The best hex editor that you have never heard of

From CSV to XML to JSON, humans sure love their structured data. Computers like it too. If you think about it, X86 assembly is not much more than a structured data format. So is true for ELF, dwarf, protobuf…

PNGs, JPEGs and even MySQL database files are all structured binary formats. They can get corrupted, store hidden data or you might need to simply patch something inside without pulling heavy tools to work with a particular file format.

To explore a binary file at a glance, we suggest using

  1. hexdump -C to get classical side by side view of address space on the left, hex representation of bytes in the middle and best-effort to print binary as ASCII on the right
  2. xxd -b in case you prefer to look at binary representation instead of hexadecimal
  3. od -S4 or strings -n4 to automatically search for 4-byte long ASCII strings or longer

But what about editing?!

Hex editors are less-than-optimal tools

There is no clear “winner” in terms of hex editors. The options are so abundant that most popular hex editors tend to be the worst in terms of stability and being able to handle large files. Besides, hex editors tend to be extremely byte-oriented, so for proper bitwise processing, you have to look elsewhere.

Our choice is wxHexEditor. Here’s an example of an attempt to unscramble some 7-bit ASCII with it:

As you can see it’s easy to lose track of where we were, especially while trying to edit binary quickly with a hex editor.

That’s why in this post we are providing a step-by-step guide on how to use GNU poke to do binary transformations!

GNU poke, step by step

Step 1: WSL2-compatible Ubuntu LTS 20.04 Installation

Sadly, right now it’s impossible to easily install main branch of poke without nix. Gladly, poke authors have recently released v1:

sudo apt install tcl-dev libgc-dev \
libjson-c-dev libreadline-dev # (1)
tar xzvf ./poke-1.0.tar.gz
mkdir poke-1.0/build && cd poke-1.0/build
../configure — prefix=”$(pwd)” # (2)
make install

(1): These are the libraries that were required for no-GUI installation on a reasonably fresh Ubuntu installation.

(2): It’s very important to always override default prefix with project directory to not mess up your system. We symlink binaries we want to use to ~/.local/bin after installing them in the project directory.

Step 2: Prepare output file

Let’s say you need to work with a file called If you change something while working in poke, the changes will be written to right away, so you should prepare a sufficiently large file.out:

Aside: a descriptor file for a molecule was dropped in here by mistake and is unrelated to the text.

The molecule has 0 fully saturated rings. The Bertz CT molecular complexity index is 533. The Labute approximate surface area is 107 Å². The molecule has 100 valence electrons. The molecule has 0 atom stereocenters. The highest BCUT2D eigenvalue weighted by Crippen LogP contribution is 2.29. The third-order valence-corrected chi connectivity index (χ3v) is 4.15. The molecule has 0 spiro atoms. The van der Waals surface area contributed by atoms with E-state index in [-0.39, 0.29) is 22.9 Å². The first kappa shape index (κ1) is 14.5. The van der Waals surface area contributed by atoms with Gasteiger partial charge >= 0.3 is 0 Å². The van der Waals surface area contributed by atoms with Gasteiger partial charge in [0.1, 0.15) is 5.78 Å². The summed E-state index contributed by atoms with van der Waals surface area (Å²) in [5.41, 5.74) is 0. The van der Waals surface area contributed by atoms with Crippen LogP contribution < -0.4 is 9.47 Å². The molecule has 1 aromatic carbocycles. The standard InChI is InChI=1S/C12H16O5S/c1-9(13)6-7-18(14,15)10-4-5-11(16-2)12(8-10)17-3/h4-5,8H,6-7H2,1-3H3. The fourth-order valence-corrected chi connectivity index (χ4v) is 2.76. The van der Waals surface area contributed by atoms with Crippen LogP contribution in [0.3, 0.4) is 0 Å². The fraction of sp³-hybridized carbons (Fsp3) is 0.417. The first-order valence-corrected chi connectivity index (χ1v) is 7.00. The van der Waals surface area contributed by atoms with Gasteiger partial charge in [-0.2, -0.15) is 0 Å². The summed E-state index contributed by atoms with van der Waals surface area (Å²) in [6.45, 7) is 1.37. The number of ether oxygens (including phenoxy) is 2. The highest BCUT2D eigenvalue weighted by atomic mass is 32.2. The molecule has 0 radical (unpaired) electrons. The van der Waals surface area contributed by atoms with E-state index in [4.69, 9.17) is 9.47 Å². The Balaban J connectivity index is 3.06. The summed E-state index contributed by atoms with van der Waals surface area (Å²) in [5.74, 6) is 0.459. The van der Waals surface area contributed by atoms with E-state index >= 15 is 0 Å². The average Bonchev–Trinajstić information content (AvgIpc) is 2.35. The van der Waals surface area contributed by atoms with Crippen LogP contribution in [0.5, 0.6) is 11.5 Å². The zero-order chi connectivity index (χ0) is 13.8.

cat > file.out; cat >> file.out

Step 3: Describe input and output

First check if your file format is already described in standard library, also
known as “pickles”:

$ ls -1 pickles/ | grep pk

Now, describe the structure of your input and your output (we don’t have a relevant pickle, so we don’t load anything):

type InAtom = struct {
uint<7> host;
bit guest;
type Input = InAtom[];

type Output = struct {
byte[] hosts;
bit[] guests;

Step 4: Transform input to output

It is possible to map transformations of data to files straight away, but it’s also possible to do more conventional iterative conversions between Input and Output:

fun solve = (Input xs) Output: {
var resultHosts = byte[]();
var resultGuests = bit[]();
var bitsWrote = 0;
var bytesWrote = 0;
for (i in xs) {
if (bitsWrote % 8 == 0) {
resultGuests += [(0 as bit), i.guest];
bitsWrote += 2;
} else {
resultGuests += [i.guest];
bitsWrote += 1;
resultHosts += [ (0 as bit) ];
bytesWrote += 1;
return Output {
hosts = resultHosts,
guests = resultGuests

Step 5: Write output to a file

Now let’s write something like “main” function, that will have the duty of reading, processing it and producing file.out:

fun writeSolution = (string basename) bit:
var fin = open(basename + ".in", IOS_F_READ | IOS_F_WRITE);
var fout = open(basename + ".out", IOS_F_READ | IOS_F_WRITE);
var input = Input @ fin : 0#B;
var output = solve(input);
printf("INPUT: %v\nOUTPUT: %v\n", input, output);

/*** This doesn't work in 1.0 release for some reason: ***/
/* Output @ fout : 0#B = output; */

byte[] @ fout : 0#B = output.hosts;
bit[] @ fout : (output.hosts'size) = output.guests;

return 0;

The interesting bit here is mapping of variables onto IO space “fout”. When the mapping instruction is on the left hand side and a value is on the right hand side, it means that poke shall unwrap the contents of the value onto the IO space. In case of files it means that it shall write the contents of the value immediately.

Step 6: Run it!

$ cat > file.out && cat >> file.out && ./poke/poke
---' __\_______
______) GNU poke 1.0

For help, type ".help".
Type ".exit" to leave the program.
(poke) .load solve.poke
(poke) writeSolution ("file");
INPUT: [InAtom {host=100U,guest=1U},InAtom {host=111U,guest=1U},InAtom {host=109U,guest=0U},...,InAtom {host=95U,guest=0U},InAtom {host=95U,guest=1U}]
OUTPUT: Output {hosts=[100UB,111UB,...,95UB,95UB],guests=[0U,1U,1U,...,1U,0U,1U]}
(uint<1>) 0
(poke) .file file.out
(poke) dump
76543210 0011 2233 4455 6677 8899 aabb ccdd eeff 0123456789ABCDEF
00000000: 646f 6d61 7b77 3472 6d33 3537 5f77 336c doma{w4rm357_w3l
00000010: 636f 6d33 5f5f 5f74 305f 5f5f 7468 3135 com3___t0___th15
00000020: 5f5f 5f62 6c30 677d ef68 e5db 666b 6fbe ___bl0g}.h..fko.
00000030: ee66 d9c7 deda 66be bfbf e860 bfbf bfe9 .f....f....`....
00000040: d163 6bbf bebf .ck...

And you got the secret message!

Now go poke something!

This blog provides sufficient techniques for you to start editing binary data without worrying about your hex editor crashing.

If you want to take a look at a functional programming approach, you’re welcome to read our blog over at website, that covers using Erlang as a binary editor to make the same binary transformation.



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